• Sayid’s story about the magnetic pull has always resonated with me, and was in the back of my head in season 5. Obviously we’ll find out the magnetic pull he can sense is the one from the Swan station, and it’s thrown off the accuracy of the compass. However, in season 5 when Locke returns to the island in “Follow the Leader,” he asks Alpert if he still has the compass. Alpert says yes, it’s a little rusty, but it still works perfectly well. Why does it work perfectly well? Shouldn’t it also be skewed? Is it possible that the Alpert compass is actually designed to be used specifically on the island, so the N is on a different spot?
• Locke is staring at the water the same way Jacob stares at it at the beginning of “The Incident.” Jack asks jokingly, “Any ships?” and at the beginning of “The Incident,” that’s exactly what Jacob is watching. Locke says no, but he’s patient. Jacob was patient, too, and no doubt sat on that beach waiting for decades for a new group of people to show up.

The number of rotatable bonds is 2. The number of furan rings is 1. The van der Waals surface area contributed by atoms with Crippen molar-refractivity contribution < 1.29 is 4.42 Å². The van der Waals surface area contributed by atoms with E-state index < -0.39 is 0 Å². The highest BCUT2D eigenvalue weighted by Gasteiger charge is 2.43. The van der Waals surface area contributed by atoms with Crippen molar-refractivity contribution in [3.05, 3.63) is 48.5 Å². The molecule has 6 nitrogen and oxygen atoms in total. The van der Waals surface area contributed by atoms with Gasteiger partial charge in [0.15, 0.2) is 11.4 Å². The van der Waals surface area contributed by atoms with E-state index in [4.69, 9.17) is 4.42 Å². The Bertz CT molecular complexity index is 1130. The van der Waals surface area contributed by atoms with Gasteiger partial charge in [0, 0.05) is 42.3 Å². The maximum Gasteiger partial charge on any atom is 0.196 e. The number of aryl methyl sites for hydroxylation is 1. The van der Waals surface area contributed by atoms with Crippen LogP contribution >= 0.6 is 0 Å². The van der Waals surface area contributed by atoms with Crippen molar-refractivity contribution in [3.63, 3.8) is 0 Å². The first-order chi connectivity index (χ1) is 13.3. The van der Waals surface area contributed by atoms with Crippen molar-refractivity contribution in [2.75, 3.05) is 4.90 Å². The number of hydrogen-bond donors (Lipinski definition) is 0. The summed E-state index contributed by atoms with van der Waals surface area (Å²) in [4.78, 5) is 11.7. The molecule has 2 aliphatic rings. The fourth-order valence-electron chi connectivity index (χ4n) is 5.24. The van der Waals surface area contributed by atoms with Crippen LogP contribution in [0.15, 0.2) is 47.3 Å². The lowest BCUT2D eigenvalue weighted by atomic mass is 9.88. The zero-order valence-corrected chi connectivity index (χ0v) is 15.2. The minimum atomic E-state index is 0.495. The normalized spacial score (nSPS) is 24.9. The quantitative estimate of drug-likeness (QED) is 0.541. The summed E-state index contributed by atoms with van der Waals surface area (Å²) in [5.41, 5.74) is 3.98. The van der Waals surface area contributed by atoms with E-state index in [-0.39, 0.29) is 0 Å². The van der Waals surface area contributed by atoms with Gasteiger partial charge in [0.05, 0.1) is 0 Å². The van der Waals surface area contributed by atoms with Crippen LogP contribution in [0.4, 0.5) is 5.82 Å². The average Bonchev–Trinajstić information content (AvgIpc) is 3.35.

• Charlie says, “If there’s one person I put my absolute faith in who will save us all, it would be John Locke.” As I wrote in my season 5 book, the answer to the question, “What lies in the shadow of the statue” is “He who will save us all.” So... is Charlie’s comment a very early suggestion that that person is, in fact, John Locke?

Tuesday, July 28, 2009

Lost Rewatch: Week 4

So I think the way we're doing this is working so far. What do you guys think? Should I be splitting them up differently? Would you rather one episode a night from Monday to Thursday? Or is two on Wed, two on Thurs working for you? In any case, here is this week's schedule!

Wednesday night at 8:
Hearts and Minds

Thursday night at 8:

See you there!

Friday, July 24, 2009